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The Scarlet Letter Essay - The Scaffold
Dátum pridania: 09.02.2004 Oznámkuj: 12345
Autor referátu: licodeejay
Jazyk: Angličtina Počet slov: 1 108
Referát vhodný pre: Stredná odborná škola Počet A4: 3.3
Priemerná známka: 2.97 Rýchle čítanie: 5m 30s
Pomalé čítanie: 8m 15s
In the romance The Scarlet Letter Hawthorne uses the scaffold as a tool to allow the reader to see Hester and Dimmesdale’s progress as they struggle with sin and guilt. The scaffold is a unifying setting where all the characters meet; it serves as a place of shame, public atonement, and also redemption from own guilt.
Even though Hester is on the scaffold being punished for her sin; she doesn’t feel as guilty as Dimmesdale, who stands above her. When Hester walks out of the prison, she hears some women discussing her sin. Hester walks with confidence straight to the scaffold holding her child, Pearl, who is publicly considered as a product of the sin. She has to walk up several stairs to reach the stand, to be punished openly before public gaze. “Meagre, indeed, and cold was the sympathy that a transgressor might look for from such by-standers, at the scaffold.”(47). As she stands on the scaffold, she has no place to hide: “…the scaffold of the pillory was a point of view that revealed to Hester Prynne the entire track along which she had been treading since her happy infancy.” She went up to be brought down. On the other hand, she is above the vindictive Puritans surrounding her. Despite the shame of her position, she carries out her punishment with regal grace. Because she hasn’t heard from her husband in two years, she is not executed for the crime of adultery; she must still stand on the scaffold of shame for three hours and wear the scarlet A for the rest of her life. Arthur Dimmesdale, a preacher and Hester’s secret lover, stands above the scaffold on the balcony urging Hester to reveal her lover’s name. He is too weak to confess that he is the one who should stand on the scaffold of shame with Hester. As he stands above her, he is physically closer to the God but morally closer to hell. In Puritan society, a scaffold symbolized a caution from a crime, “to be as effectual an agent, in the promotion of good citizenship, as ever was a guillotine among the terrorists of France.”(52) The scaffold was close to the church, which may have symbolized that God punishes men punished on the scaffold. “[The scaffold] stood nearly beneath the eaves of Boston earliest church, and appeared to be a fixture there.”(52)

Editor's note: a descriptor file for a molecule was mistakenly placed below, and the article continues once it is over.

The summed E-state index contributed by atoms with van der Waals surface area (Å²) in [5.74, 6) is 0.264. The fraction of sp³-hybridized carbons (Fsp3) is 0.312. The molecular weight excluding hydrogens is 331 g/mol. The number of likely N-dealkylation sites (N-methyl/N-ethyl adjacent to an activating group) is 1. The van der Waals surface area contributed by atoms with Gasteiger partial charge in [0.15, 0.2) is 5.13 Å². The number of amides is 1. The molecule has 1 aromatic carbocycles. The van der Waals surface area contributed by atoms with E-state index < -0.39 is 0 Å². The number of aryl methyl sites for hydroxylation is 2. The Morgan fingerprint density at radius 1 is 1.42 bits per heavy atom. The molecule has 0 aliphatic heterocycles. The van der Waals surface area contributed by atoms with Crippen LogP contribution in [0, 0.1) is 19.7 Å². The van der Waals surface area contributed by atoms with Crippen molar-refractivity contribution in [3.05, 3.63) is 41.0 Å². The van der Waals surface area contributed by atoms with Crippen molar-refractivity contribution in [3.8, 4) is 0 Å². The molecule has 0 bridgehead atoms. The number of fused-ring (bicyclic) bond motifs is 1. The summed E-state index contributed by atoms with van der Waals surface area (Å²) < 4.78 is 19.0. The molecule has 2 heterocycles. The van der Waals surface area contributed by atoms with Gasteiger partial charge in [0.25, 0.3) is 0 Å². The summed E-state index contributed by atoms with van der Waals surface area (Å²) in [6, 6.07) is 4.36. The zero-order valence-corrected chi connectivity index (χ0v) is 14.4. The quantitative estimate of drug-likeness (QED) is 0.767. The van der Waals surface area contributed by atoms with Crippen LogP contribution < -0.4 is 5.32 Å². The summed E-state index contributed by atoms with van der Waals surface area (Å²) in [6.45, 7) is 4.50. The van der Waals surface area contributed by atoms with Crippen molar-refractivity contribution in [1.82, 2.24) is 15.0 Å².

In the second scaffold scene the scaffold symbolizes the need for public atonement. Wrecked by sin, Dimmesdale tortures himself.
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